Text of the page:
Hardly a week passes in Northern Ireland without another investigation being launched into some issue of public accountability.
Heaven knows how much public funds are being spent in this tiny province on checks and balances, investigations and inquiries. Does anyone really know the true cost of policing public funds and ensuring that public representatives and servants are behaving properly?
The Robinsons were centre stage earlier this year and we still await the conclusions of the various probes into their behaviour.
When the government’s legal counsel was engaged to examine and determine whether the First Minister had broken any code of conduct, Peter Robinson did not have to foot the bill. We, the public, did.
Similarly, in the long run, Castlereagh Borough Council’s investigation into the Robinsons’ actions will be financed by ratepayers while the other investigations initiated by the PSNI, Westminster and Stormont will also be met from public funds.
Now we have the disquieting case of Northern Ireland Water. A team of outsiders were called to investigate. Presumably some fees were paid to some members. Now some members of the Public Accounts Committee at Stormont, also fully funded by the public, are questioning the inquiry team’s conclusions. Our publicly funded Regional Development minister Conor Murphy has asked his |publicly-funded aides to help clear up this publicly-funded mess. Where and when all this publicly funded investigation will end we know not, other than that the cost will have to be met from the |public purse.
Controversy has also extended to the civil service after the revelations surrounding the suspension of Paul Priestly, Permanent Secretary at the Regional Development department.
Why were contracts in water and electricity services not subject to proper tender? Are there other public services engaged in this practice? What is a senior civil servant doing drafting a letter of complaint for the chief executive of Phoenix Gas?
Whatever the answers, the cost of investigation falls to none of the individuals but rather the public purse. Transparency and openness have become the new buzz-words of government but they come at a cost which cannot be sustained against the savage expenditure cuts facing the |public services.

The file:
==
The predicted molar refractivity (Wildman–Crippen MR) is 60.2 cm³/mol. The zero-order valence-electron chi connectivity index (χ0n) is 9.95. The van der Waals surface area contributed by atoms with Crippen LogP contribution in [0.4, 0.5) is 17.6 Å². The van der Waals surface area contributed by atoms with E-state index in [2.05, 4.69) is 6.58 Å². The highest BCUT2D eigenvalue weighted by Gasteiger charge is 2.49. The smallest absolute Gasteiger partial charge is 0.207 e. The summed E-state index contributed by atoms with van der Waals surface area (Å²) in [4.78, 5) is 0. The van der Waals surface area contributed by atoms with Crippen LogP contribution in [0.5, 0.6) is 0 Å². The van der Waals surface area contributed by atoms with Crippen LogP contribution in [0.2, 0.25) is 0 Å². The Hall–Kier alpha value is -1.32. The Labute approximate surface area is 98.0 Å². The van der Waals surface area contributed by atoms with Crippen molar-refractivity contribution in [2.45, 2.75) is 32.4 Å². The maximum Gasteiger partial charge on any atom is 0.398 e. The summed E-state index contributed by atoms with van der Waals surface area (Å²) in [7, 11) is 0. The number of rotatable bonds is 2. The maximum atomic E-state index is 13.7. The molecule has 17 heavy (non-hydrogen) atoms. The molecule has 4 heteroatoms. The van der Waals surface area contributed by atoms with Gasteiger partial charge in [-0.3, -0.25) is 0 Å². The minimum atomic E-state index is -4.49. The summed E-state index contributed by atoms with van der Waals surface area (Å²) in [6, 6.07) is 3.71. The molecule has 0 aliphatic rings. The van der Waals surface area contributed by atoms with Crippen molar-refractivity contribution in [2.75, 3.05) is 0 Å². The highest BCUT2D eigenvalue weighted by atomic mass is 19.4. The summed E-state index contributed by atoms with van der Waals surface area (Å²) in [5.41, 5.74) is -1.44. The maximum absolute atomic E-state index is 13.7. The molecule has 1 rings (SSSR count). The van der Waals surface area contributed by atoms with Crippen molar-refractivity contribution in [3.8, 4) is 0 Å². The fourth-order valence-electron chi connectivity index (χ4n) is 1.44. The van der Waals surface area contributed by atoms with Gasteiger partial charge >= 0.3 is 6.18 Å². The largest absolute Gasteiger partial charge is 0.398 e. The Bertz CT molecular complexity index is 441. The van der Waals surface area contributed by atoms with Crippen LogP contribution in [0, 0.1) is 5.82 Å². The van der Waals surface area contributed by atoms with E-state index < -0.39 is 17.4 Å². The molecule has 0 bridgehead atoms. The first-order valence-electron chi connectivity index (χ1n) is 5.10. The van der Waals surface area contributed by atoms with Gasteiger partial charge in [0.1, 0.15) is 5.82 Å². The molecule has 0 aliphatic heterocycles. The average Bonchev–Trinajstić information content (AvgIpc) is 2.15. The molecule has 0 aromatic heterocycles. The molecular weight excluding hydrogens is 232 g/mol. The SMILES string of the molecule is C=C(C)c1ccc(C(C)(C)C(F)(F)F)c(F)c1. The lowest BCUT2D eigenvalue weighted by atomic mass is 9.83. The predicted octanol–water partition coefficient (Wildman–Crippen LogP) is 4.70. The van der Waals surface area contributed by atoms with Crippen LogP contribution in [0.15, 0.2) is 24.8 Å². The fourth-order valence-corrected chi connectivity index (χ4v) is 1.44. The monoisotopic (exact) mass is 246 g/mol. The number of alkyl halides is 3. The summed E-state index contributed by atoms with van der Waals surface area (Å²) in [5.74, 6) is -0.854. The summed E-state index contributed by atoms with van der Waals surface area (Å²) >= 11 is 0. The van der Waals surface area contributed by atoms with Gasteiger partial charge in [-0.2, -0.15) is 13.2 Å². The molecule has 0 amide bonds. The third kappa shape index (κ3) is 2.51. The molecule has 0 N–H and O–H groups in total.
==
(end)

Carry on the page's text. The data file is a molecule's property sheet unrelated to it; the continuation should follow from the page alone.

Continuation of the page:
We have regulators, watchdog bodies, special committees, ombudsmen, auditors, all paid for by the public purse, spending untold millions of public funds, overseeing and questioning how our money is spent or squandered. The Police Ombudsman’s office investigated the Claudy bombings for eight years. The Ombudsman’s annual budget is £8m and he employs 150 staff. This spending pales beside the £200m Bloody Sunday Inquiry, the like of which we can never afford again.
The need for so many scrutiny bodies is down to one simple word — trust, or rather the lack of it in how public funds are administered. We wouldn’t need half the scrutiny and investigative staff if we had more trust in how our money is spent and how public servants behaved.
The past week has brought more concerns. Why was £300m, earmarked for new schools, not spent? Why are some of the schools which were constructed showing flaws? And what of the proposed public funding of the Irish Football Association which is in line for a new £30m grant?
It seems that in the new Northern Ireland we need to keep an eye more closely on every penny. Indeed, it’s a sorry reflection on Stormont that the Public Accounts Committee has a higher profile than some Executive ministers and departments.
If I were David Cameron trying to find savings, I would ask someone to take a long hard look at how much Northern Ireland spends contemplating its navel at Stormont and elsewhere. I’m not saying none of this expenditure is justified, but we cannot complain about the lack of under-funding in, say, health when millions are going on so many |investigations.
Hardly a month passes without some new revelation about the abuse, misuse or neglect of public funds. In our Nanny State, people complain about anything and everything. Do they realise, do they care, that every minute spent investigating their complaints is paid from the public purse?
Maybe the rest of the UK is governed just as loosely and imprudently as Northern Ireland. If so, then David Cameron should be able to finds billions of savings if he knows where to look. But does he? For example, in 2009, the Northern Ireland Civil Service recorded a level of sickness absenteeism which amounted to 11 days per person or more than two working weeks. Think of the saving if that figure could be reduced. Food for thought Mr Cameron?